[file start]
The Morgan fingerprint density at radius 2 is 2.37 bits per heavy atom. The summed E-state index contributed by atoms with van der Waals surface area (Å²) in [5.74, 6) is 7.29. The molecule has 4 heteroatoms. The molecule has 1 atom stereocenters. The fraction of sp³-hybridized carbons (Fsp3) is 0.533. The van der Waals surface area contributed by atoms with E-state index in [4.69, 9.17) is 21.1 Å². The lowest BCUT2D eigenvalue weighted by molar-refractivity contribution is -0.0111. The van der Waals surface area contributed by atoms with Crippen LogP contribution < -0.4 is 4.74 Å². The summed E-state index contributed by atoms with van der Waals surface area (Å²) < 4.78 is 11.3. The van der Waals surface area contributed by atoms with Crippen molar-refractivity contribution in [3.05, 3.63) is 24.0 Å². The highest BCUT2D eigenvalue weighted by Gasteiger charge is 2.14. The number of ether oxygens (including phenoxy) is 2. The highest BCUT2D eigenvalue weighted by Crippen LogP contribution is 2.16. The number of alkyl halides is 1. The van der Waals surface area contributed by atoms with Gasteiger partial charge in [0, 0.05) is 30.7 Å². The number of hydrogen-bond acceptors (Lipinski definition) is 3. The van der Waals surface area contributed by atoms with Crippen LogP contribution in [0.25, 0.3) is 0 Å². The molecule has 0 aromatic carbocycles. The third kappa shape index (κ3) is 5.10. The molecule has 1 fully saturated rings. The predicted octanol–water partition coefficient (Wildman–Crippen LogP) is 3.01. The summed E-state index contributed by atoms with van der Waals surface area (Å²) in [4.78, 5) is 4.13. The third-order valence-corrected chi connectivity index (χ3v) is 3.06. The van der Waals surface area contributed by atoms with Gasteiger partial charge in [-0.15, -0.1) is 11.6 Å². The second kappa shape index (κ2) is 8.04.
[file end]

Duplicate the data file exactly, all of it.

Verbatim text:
The Morgan fingerprint density at radius 2 is 2.37 bits per heavy atom. The summed E-state index contributed by atoms with van der Waals surface area (Å²) in [5.74, 6) is 7.29. The molecule has 4 heteroatoms. The molecule has 1 atom stereocenters. The fraction of sp³-hybridized carbons (Fsp3) is 0.533. The van der Waals surface area contributed by atoms with E-state index in [4.69, 9.17) is 21.1 Å². The lowest BCUT2D eigenvalue weighted by molar-refractivity contribution is -0.0111. The van der Waals surface area contributed by atoms with Crippen LogP contribution < -0.4 is 4.74 Å². The summed E-state index contributed by atoms with van der Waals surface area (Å²) < 4.78 is 11.3. The van der Waals surface area contributed by atoms with Crippen molar-refractivity contribution in [3.05, 3.63) is 24.0 Å². The highest BCUT2D eigenvalue weighted by Gasteiger charge is 2.14. The number of ether oxygens (including phenoxy) is 2. The highest BCUT2D eigenvalue weighted by Crippen LogP contribution is 2.16. The number of alkyl halides is 1. The van der Waals surface area contributed by atoms with Gasteiger partial charge in [0, 0.05) is 30.7 Å². The number of hydrogen-bond acceptors (Lipinski definition) is 3. The van der Waals surface area contributed by atoms with Crippen LogP contribution in [0.25, 0.3) is 0 Å². The molecule has 0 aromatic carbocycles. The third kappa shape index (κ3) is 5.10. The molecule has 1 fully saturated rings. The predicted octanol–water partition coefficient (Wildman–Crippen LogP) is 3.01. The summed E-state index contributed by atoms with van der Waals surface area (Å²) in [4.78, 5) is 4.13. The third-order valence-corrected chi connectivity index (χ3v) is 3.06. The van der Waals surface area contributed by atoms with Gasteiger partial charge in [-0.15, -0.1) is 11.6 Å². The second kappa shape index (κ2) is 8.04.